As the warmth returns to the hills, so do the snakes crawl from their wherever it is that they hide away to return to our backyards. Texas is home to a wider diversity of snakes than any other state and while most native snakes are non-venomous, two families of snakes, coral and some pit vipers are. Of the 80 species of snakes in Central Texas, only four are venomous, rattlesnakes, copperheads, coral snakes, and cottonmouths, also known as water moccasins, have a bite of which to be wary.
Always use care when picking up or flipping over boars, logs, metal, or other items where copperheads may be resting. Indeed, keep a special eye out for the cottonmouth (water moccasin) near marshes, swamps, ponds, lakes, ditches, and canals Central Texas and along the Gulf coast. Most rattlesnakes are active at night though they’re found everywhere so just listen. The coral snake is pretty rarely seen as it’s shy.
So it’s spring, when snakes are emerging to find food, and tend to have a greater risk than later in the season, and you believe you’ve found a snake; you want to know what kind. First, let’s make sure. You’d be surprised, I’ve heard stories, even in my short time here, of discoveries that turn out to be lizards or hoses (no, I’m not suggesting you’ll mistake a hose for a snake… though some have). Let’s give this check list a review first:
- Does it have legs? YES? NOT a snake
- Does it have moveable eyelids? YES? It’s NOT a snake (and you thought after #1 that these would all be easy didn’t you?)
- Does it have external ear openings? YES? NOT a snake
- Does the animal have fins? YES? A fish
- Is the lower jaw separated into a right and left jawbone joined–at the chin–by a flexible ligament, rather than a single, rigid, lower jaw that does not allow movement between the right and left halves? And, does the animal have numerous ribs, rather than only a few pairs of ribs? Whoa. Yes? A snake
Is it venomous?
You may need to examine the snake’s head to figure this out. Simply, don’t. DO NOT do this with a live snake. Even attempting to do this with a dead venomous snake can result in injury or death. This is meant to be informative only, hire a professional to identify a snake that may be venomous and leave it be!
- Are there rattles at the end of the snake’s tail? YES? A Rattlesnake, and venomous
- Does the snake have a pit (a depression between its nostril and the eye on the side of its head? YES? A Pit Viper, and venomous
- Does the snake have red, yellow-ish, and black bands on its body? YES? MAY be a Texas Coral Snake, and venomous. Many other snakes have similar markings; it’s the yellow that distinguishes these but better safe than sorry, stay away from the pattern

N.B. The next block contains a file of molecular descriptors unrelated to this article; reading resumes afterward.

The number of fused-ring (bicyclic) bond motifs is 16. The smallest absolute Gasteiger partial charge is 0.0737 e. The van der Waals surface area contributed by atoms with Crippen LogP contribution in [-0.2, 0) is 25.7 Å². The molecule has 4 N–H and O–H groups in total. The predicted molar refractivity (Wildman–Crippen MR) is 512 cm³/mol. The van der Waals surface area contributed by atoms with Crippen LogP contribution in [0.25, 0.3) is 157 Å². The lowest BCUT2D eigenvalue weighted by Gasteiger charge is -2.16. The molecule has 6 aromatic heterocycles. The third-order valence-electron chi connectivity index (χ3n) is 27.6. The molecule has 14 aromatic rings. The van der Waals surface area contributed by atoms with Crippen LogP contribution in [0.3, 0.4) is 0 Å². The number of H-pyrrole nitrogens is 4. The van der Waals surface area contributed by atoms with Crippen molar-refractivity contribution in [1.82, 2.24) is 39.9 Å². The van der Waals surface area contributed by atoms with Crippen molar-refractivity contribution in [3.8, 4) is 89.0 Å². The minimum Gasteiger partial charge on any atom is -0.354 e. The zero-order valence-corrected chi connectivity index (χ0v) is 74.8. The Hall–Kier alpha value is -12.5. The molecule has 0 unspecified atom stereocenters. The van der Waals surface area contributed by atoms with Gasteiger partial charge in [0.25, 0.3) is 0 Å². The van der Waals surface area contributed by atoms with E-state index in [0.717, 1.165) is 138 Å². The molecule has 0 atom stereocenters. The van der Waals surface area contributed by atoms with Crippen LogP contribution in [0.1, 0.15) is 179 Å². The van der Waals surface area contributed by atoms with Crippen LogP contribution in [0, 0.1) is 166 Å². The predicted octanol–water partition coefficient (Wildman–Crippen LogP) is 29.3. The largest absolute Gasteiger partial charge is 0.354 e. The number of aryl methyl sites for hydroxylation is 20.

- Now this one is toughest to ID as many non-venomous snakes look similar: Does it have cat’s eyes (vertical pupils) with scales under the tail arranged in a single row? YES? Likely a Copperhead or Cottonmouth, both venomous
Snakes are not easy to identify. Coloration, head shape, and other physical characteristics of the animal may be so common that identification will be misleading. DO NOT rely on what I’ve shared here. If bitten, seek medical attention and stay away from the snake.
If ANY snake bites you, the Centers for Disease Control says you should:
- Get medical attention as soon as possible
- Try to remember the color and shape of the snake to assist in the treatment of the snakebite
- Stay calm to help slow down the spread of venom
- Limit movement of the bitten limb and keep it below the heart
- Remove jewelry and constricting clothing before swelling
- Apply a tourniquet
- Slash the wound with a knife
- Suck out the venom
- Apply ice or immerse the wound in water
- Drink alcohol
- Drink caffeinated beverages
Finally, since I couldn’t find a fun video about Snakes (other than Snakes on a Plane), I leave you with this walk down memory lane as a duck and a rabbit fight over the turn of their own seasons.
Addition after the original post: My wife mentioned the Steiner Snakeman after I wrote this up and, turning to the community online, it didn’t take long to figure out who he is, with an endless amount of gratitude for what he does. Todd Lapittus will come to your house and remove and relocate any “creepy crawly thing” for free: 512-944-0633 – You may run in to him giving a snake seminar to kids at one of the community centers. Todd, if you read this, I’d love to tell your story here; drop me a line.